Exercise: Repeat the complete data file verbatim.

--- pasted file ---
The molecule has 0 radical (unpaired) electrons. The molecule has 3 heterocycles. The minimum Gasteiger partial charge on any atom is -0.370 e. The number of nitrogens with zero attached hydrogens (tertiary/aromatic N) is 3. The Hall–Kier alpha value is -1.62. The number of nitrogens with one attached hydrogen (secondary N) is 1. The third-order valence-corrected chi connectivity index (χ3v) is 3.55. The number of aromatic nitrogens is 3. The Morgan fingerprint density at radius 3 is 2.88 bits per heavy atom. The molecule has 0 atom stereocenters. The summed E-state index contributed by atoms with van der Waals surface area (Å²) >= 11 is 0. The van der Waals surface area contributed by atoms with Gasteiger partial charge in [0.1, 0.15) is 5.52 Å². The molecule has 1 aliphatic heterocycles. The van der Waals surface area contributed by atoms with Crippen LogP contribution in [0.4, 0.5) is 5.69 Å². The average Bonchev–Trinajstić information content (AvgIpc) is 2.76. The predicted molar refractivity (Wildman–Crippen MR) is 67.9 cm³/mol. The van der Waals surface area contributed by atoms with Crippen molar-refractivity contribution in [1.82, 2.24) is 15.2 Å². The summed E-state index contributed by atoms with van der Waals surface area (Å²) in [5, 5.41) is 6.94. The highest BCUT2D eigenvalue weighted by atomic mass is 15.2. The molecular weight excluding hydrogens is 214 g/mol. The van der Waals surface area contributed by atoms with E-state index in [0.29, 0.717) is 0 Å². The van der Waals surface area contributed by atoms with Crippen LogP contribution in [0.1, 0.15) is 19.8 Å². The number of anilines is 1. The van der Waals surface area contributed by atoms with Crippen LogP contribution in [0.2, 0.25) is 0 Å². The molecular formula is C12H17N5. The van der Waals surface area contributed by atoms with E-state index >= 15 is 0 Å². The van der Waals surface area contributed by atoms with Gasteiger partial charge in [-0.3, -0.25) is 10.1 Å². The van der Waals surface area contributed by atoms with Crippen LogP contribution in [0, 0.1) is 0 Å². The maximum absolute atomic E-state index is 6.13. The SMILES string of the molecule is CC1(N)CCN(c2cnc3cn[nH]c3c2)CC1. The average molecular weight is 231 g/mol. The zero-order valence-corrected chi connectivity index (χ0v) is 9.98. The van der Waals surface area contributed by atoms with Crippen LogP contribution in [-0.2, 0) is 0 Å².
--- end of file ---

The molecule has 0 radical (unpaired) electrons. The molecule has 3 heterocycles. The minimum Gasteiger partial charge on any atom is -0.370 e. The number of nitrogens with zero attached hydrogens (tertiary/aromatic N) is 3. The Hall–Kier alpha value is -1.62. The number of nitrogens with one attached hydrogen (secondary N) is 1. The third-order valence-corrected chi connectivity index (χ3v) is 3.55. The number of aromatic nitrogens is 3. The Morgan fingerprint density at radius 3 is 2.88 bits per heavy atom. The molecule has 0 atom stereocenters. The summed E-state index contributed by atoms with van der Waals surface area (Å²) >= 11 is 0. The van der Waals surface area contributed by atoms with Gasteiger partial charge in [0.1, 0.15) is 5.52 Å². The molecule has 1 aliphatic heterocycles. The van der Waals surface area contributed by atoms with Crippen LogP contribution in [0.4, 0.5) is 5.69 Å². The average Bonchev–Trinajstić information content (AvgIpc) is 2.76. The predicted molar refractivity (Wildman–Crippen MR) is 67.9 cm³/mol. The van der Waals surface area contributed by atoms with Crippen molar-refractivity contribution in [1.82, 2.24) is 15.2 Å². The summed E-state index contributed by atoms with van der Waals surface area (Å²) in [5, 5.41) is 6.94. The highest BCUT2D eigenvalue weighted by atomic mass is 15.2. The molecular weight excluding hydrogens is 214 g/mol. The van der Waals surface area contributed by atoms with E-state index in [0.29, 0.717) is 0 Å². The van der Waals surface area contributed by atoms with Crippen LogP contribution in [0.1, 0.15) is 19.8 Å². The number of anilines is 1. The van der Waals surface area contributed by atoms with Crippen LogP contribution in [0.2, 0.25) is 0 Å². The molecular formula is C12H17N5. The van der Waals surface area contributed by atoms with E-state index >= 15 is 0 Å². The van der Waals surface area contributed by atoms with Gasteiger partial charge in [-0.3, -0.25) is 10.1 Å². The van der Waals surface area contributed by atoms with Crippen LogP contribution in [0, 0.1) is 0 Å². The maximum absolute atomic E-state index is 6.13. The SMILES string of the molecule is CC1(N)CCN(c2cnc3cn[nH]c3c2)CC1. The average molecular weight is 231 g/mol. The zero-order valence-corrected chi connectivity index (χ0v) is 9.98. The van der Waals surface area contributed by atoms with Crippen LogP contribution in [-0.2, 0) is 0 Å².